An international team of more than 200 astronomers from 18 countries discovered hundreds of thousands of unknown galaxies.
They published the first phase of a major new radio sky survey at unprecedented sensitivity using the Low Frequency Array (LOFAR) telescope.
The survey reveals hundreds of thousands of previously undetected galaxies, shedding new light on many research areas including the physics of black holes and how clusters of galaxies evolve. A special issue of the scientific journal Astronomy & Astrophysics is dedicated to the first twenty-six research papers describing the survey and its first results.
Radio astronomy reveals processes in the Universe that we cannot see with optical instruments. In this first part of the sky survey, LOFAR observed a quarter of the northern hemisphere at low radio frequencies. At this point, approximately ten percent of that data is now made public. It maps three hundred thousand sources, almost all of which are galaxies in the distant Universe; their radio signals have travelled billions of light years before reaching Earth.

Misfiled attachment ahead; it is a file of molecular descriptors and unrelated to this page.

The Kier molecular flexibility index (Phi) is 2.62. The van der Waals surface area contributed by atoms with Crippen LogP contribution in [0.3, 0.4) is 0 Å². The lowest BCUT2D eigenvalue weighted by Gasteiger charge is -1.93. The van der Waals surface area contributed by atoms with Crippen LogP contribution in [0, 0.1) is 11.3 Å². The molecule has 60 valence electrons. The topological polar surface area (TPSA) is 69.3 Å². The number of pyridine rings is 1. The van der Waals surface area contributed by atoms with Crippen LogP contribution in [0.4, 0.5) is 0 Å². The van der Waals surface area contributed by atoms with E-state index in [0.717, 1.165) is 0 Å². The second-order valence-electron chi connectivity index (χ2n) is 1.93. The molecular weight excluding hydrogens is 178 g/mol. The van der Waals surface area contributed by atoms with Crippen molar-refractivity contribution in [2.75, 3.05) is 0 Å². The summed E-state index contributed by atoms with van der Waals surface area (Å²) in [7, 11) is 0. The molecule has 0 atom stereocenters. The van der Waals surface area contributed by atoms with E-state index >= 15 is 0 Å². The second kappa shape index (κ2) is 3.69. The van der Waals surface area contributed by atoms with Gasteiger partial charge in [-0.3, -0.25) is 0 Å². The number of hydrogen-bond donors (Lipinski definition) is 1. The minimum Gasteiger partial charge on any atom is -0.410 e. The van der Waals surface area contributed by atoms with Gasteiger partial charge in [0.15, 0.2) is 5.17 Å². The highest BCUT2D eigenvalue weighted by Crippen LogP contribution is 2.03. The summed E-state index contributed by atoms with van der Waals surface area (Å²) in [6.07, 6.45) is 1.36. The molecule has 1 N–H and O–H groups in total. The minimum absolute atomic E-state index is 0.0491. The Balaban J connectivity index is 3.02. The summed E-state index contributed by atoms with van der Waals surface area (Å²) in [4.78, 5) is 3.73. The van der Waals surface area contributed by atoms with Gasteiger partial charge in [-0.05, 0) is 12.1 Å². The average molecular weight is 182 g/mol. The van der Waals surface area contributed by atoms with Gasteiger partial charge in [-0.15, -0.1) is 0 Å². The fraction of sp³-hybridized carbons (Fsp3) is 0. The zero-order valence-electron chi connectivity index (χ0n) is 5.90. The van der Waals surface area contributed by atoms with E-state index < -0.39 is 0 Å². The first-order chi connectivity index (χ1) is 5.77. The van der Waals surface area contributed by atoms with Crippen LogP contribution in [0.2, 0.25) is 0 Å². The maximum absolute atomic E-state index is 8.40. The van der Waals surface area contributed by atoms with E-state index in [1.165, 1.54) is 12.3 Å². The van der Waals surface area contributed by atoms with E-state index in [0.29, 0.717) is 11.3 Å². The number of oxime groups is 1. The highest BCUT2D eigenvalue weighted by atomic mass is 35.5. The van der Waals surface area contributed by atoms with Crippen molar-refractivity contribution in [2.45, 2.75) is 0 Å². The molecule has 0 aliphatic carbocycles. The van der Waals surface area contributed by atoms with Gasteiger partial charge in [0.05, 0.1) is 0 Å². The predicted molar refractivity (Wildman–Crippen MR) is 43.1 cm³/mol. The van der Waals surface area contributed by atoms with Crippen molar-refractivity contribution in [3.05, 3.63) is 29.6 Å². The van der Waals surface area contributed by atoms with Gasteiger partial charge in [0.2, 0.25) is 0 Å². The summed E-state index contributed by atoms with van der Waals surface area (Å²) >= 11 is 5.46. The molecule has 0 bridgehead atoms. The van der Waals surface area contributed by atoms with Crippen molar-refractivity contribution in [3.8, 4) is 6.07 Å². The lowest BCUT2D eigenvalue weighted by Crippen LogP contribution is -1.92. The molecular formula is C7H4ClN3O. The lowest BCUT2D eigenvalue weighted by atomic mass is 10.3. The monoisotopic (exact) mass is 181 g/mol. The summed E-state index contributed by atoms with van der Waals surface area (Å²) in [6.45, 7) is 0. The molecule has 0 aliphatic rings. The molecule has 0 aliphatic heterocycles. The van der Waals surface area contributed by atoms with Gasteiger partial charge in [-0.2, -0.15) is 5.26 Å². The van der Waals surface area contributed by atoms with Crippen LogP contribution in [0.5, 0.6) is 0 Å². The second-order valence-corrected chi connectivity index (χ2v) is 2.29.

This movie gives a quick tour of four galaxies in the Universe that show the capability of LOFAR and/or the difference between detecting radio and optical waves. Created by Rafaël Mostert (Leiden University & ASTRON).